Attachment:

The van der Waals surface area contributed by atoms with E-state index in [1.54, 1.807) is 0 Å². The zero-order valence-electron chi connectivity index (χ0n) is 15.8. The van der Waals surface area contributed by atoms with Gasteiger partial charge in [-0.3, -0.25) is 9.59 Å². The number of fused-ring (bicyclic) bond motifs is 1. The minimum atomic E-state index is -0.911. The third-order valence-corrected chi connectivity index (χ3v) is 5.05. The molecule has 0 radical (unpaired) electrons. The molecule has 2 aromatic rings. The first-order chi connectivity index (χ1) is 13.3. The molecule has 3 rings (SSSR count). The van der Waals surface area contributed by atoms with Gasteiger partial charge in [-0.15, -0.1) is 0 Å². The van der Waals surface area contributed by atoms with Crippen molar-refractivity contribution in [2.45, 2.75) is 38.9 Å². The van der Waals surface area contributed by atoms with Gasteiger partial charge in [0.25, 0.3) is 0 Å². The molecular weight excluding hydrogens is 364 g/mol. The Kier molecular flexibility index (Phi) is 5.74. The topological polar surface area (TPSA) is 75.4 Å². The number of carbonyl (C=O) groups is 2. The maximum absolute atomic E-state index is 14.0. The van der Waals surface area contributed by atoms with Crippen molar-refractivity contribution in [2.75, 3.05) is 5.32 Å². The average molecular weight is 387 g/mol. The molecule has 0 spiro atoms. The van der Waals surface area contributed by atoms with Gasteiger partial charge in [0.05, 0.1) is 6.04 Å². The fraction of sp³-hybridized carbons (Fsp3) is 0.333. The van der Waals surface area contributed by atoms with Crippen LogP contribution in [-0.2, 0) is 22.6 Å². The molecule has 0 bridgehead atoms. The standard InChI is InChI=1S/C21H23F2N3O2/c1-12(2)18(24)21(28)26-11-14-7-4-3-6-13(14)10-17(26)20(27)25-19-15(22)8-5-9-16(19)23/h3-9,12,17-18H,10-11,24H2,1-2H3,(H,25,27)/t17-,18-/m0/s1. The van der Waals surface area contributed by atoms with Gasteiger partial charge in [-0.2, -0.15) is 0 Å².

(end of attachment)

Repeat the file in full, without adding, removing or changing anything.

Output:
The van der Waals surface area contributed by atoms with E-state index in [1.54, 1.807) is 0 Å². The zero-order valence-electron chi connectivity index (χ0n) is 15.8. The van der Waals surface area contributed by atoms with Gasteiger partial charge in [-0.3, -0.25) is 9.59 Å². The number of fused-ring (bicyclic) bond motifs is 1. The minimum atomic E-state index is -0.911. The third-order valence-corrected chi connectivity index (χ3v) is 5.05. The molecule has 0 radical (unpaired) electrons. The molecule has 2 aromatic rings. The first-order chi connectivity index (χ1) is 13.3. The molecule has 3 rings (SSSR count). The van der Waals surface area contributed by atoms with Gasteiger partial charge in [-0.15, -0.1) is 0 Å². The van der Waals surface area contributed by atoms with Crippen molar-refractivity contribution in [2.45, 2.75) is 38.9 Å². The van der Waals surface area contributed by atoms with Gasteiger partial charge in [0.25, 0.3) is 0 Å². The molecular weight excluding hydrogens is 364 g/mol. The Kier molecular flexibility index (Phi) is 5.74. The topological polar surface area (TPSA) is 75.4 Å². The number of carbonyl (C=O) groups is 2. The maximum absolute atomic E-state index is 14.0. The van der Waals surface area contributed by atoms with Crippen molar-refractivity contribution in [2.75, 3.05) is 5.32 Å². The average molecular weight is 387 g/mol. The molecule has 0 spiro atoms. The van der Waals surface area contributed by atoms with Gasteiger partial charge in [0.05, 0.1) is 6.04 Å². The fraction of sp³-hybridized carbons (Fsp3) is 0.333. The van der Waals surface area contributed by atoms with Crippen LogP contribution in [-0.2, 0) is 22.6 Å². The molecule has 0 bridgehead atoms. The standard InChI is InChI=1S/C21H23F2N3O2/c1-12(2)18(24)21(28)26-11-14-7-4-3-6-13(14)10-17(26)20(27)25-19-15(22)8-5-9-16(19)23/h3-9,12,17-18H,10-11,24H2,1-2H3,(H,25,27)/t17-,18-/m0/s1. The van der Waals surface area contributed by atoms with Gasteiger partial charge in [-0.2, -0.15) is 0 Å².